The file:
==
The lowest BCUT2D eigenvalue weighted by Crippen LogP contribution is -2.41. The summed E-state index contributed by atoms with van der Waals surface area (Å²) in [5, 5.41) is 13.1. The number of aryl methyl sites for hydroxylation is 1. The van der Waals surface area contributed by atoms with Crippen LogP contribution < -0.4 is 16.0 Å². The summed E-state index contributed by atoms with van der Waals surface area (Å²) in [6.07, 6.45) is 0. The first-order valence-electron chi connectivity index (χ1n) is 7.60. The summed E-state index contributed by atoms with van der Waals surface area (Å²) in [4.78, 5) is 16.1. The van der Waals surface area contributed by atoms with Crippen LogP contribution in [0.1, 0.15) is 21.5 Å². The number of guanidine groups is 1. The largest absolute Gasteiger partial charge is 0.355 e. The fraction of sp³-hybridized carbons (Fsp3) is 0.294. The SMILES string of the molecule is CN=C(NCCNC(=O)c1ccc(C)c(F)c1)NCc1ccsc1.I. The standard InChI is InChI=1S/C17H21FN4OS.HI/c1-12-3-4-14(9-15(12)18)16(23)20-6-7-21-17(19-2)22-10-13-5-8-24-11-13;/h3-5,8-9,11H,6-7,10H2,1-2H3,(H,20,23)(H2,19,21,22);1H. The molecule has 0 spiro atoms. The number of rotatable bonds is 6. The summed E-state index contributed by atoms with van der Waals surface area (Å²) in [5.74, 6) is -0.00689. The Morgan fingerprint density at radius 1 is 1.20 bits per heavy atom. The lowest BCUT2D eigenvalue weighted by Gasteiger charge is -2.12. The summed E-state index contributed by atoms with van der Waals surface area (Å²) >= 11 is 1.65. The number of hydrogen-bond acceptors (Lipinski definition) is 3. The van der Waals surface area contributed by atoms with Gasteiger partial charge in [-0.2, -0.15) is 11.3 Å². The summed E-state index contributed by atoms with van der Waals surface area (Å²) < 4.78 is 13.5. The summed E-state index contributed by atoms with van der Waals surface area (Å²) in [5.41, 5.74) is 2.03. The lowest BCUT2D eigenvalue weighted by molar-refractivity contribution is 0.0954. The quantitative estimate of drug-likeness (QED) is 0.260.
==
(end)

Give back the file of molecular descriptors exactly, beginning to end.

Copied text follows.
The lowest BCUT2D eigenvalue weighted by Crippen LogP contribution is -2.41. The summed E-state index contributed by atoms with van der Waals surface area (Å²) in [5, 5.41) is 13.1. The number of aryl methyl sites for hydroxylation is 1. The van der Waals surface area contributed by atoms with Crippen LogP contribution < -0.4 is 16.0 Å². The summed E-state index contributed by atoms with van der Waals surface area (Å²) in [6.07, 6.45) is 0. The first-order valence-electron chi connectivity index (χ1n) is 7.60. The summed E-state index contributed by atoms with van der Waals surface area (Å²) in [4.78, 5) is 16.1. The van der Waals surface area contributed by atoms with Crippen LogP contribution in [0.1, 0.15) is 21.5 Å². The number of guanidine groups is 1. The largest absolute Gasteiger partial charge is 0.355 e. The fraction of sp³-hybridized carbons (Fsp3) is 0.294. The SMILES string of the molecule is CN=C(NCCNC(=O)c1ccc(C)c(F)c1)NCc1ccsc1.I. The standard InChI is InChI=1S/C17H21FN4OS.HI/c1-12-3-4-14(9-15(12)18)16(23)20-6-7-21-17(19-2)22-10-13-5-8-24-11-13;/h3-5,8-9,11H,6-7,10H2,1-2H3,(H,20,23)(H2,19,21,22);1H. The molecule has 0 spiro atoms. The number of rotatable bonds is 6. The summed E-state index contributed by atoms with van der Waals surface area (Å²) in [5.74, 6) is -0.00689. The Morgan fingerprint density at radius 1 is 1.20 bits per heavy atom. The lowest BCUT2D eigenvalue weighted by Gasteiger charge is -2.12. The summed E-state index contributed by atoms with van der Waals surface area (Å²) >= 11 is 1.65. The number of hydrogen-bond acceptors (Lipinski definition) is 3. The van der Waals surface area contributed by atoms with Gasteiger partial charge in [-0.2, -0.15) is 11.3 Å². The summed E-state index contributed by atoms with van der Waals surface area (Å²) < 4.78 is 13.5. The summed E-state index contributed by atoms with van der Waals surface area (Å²) in [5.41, 5.74) is 2.03. The lowest BCUT2D eigenvalue weighted by molar-refractivity contribution is 0.0954. The quantitative estimate of drug-likeness (QED) is 0.260.